We Are the Magic-Makers

 

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Back where I’m from in Ohio, it doesn’t matter what you’re doing any other Sunday in the year, but come Christmas and Easter, you put on your fanciest clothes, get the family together, and head to church. I remember sitting on a hard wooden pew while wearing a frilly white dress and an Easter bonnet with a tight elastic strap that wedged its way deeper and deeper into my chin during the course of the sermon (because apparently where I’m from is somewhere in the 1950s?). At any rate, this recent Easter morning, I did what I needed to do: gathered together my religiously nonchalant husband and Sweet Baby and we trouped off to church wearing clothing reminiscent of the delicate pastels of painted Easter eggs.

“This is Sweet Baby’s first Easter,” I’ve told some people, “so I want to make it really special.”

But that is not altogether true, I’ve since come to realise, as Sweet Baby was born on Easter Sunday last year via an unexpected C-section. When I found out I needed the C-section, I primed up my iPod for the necessary long hours of the surgery. I listened to maybe a song and a half when the music was interrupted by the sound of a baby crying.

“What’s that baby doing in the delivery room?” was the first thought that drifted through the clouds of my mind. I was pretty sure no baby had come into the room with the team of doctors and nurses. Then, crawling towards the logical conclusion . . . “Hey! That’s my baby! Give me my baby!” The moral of which is: 1. C-sections are quite brief and 2. the pain killers administered to a woman having a C-section, along with the natural hormone release, creates a cocktail of confusion. In short, neither myself nor Sweet Baby were in any condition for traditional Easter celebrations last year. This year, we made up for it.

After Sweet Baby woke up this Easter morning, he (eventually) crawled over to the corner kitchen cupboard, just like he does at some point every day. But on Easter, when he swung open the cupboard door, he encountered something a bit more interesting than the usual clattering array of pots and pans.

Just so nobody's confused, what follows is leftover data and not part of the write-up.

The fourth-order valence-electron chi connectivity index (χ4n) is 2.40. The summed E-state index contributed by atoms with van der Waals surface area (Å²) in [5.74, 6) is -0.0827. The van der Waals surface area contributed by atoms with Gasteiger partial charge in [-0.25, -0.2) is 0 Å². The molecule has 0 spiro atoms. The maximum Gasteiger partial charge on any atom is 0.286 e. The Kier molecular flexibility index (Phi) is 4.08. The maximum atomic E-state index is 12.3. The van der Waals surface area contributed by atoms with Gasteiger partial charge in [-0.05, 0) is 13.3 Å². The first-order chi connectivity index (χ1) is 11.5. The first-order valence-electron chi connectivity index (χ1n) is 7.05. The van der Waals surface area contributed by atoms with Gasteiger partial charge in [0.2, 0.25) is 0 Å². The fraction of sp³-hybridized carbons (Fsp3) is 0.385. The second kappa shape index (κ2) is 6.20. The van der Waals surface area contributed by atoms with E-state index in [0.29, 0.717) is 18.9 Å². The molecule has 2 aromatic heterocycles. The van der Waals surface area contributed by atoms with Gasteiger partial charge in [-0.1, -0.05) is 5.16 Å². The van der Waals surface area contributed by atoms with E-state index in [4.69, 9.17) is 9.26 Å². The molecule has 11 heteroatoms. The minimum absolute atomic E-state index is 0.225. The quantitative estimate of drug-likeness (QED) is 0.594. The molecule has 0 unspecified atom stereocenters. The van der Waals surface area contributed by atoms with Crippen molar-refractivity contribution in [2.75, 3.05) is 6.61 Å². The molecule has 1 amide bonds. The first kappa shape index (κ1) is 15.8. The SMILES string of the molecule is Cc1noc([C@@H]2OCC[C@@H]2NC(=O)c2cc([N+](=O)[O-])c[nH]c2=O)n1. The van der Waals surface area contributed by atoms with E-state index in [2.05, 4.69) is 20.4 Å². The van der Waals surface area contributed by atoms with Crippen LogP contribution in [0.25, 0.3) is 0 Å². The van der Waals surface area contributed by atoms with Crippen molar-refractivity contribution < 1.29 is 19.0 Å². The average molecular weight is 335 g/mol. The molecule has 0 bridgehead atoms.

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Too young for eggs or candy, Sweet Baby was gifted with a little, white chicken-wire basket filled with jewel-coloured rubber balls, a felt chick, a bottle of bubbles, and a simplified version of The Velveteen Rabbit.

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This version of The Velveteen Rabbit has illustrations that remind me of someone.

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I won’t say who . . .

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We went to the Easter service in the morning (and then snapped a few photos outside the church).

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It still feels strange celebrating holidays where we are the parents. I have the heart of Peter Pan, the Lost Boys Girls, and Tinkerbell all wrapped up in my one. I’ve spent my life being able to imagine just about anything, yet I’d never imagined what it would be like to be so fully adult that I’m responsible for raising another person. But in many ways, things like holidays are even better than when I was a kid. This time around, I get to be the magic-maker.

And when you’re as new to the world as Sweet Baby, so much you encounter is magical. Iridescent bubbles float in front of you, holding rainbows within themselves. They drift through the air, who knows why, a strange enchantment.

And then they’re gone.

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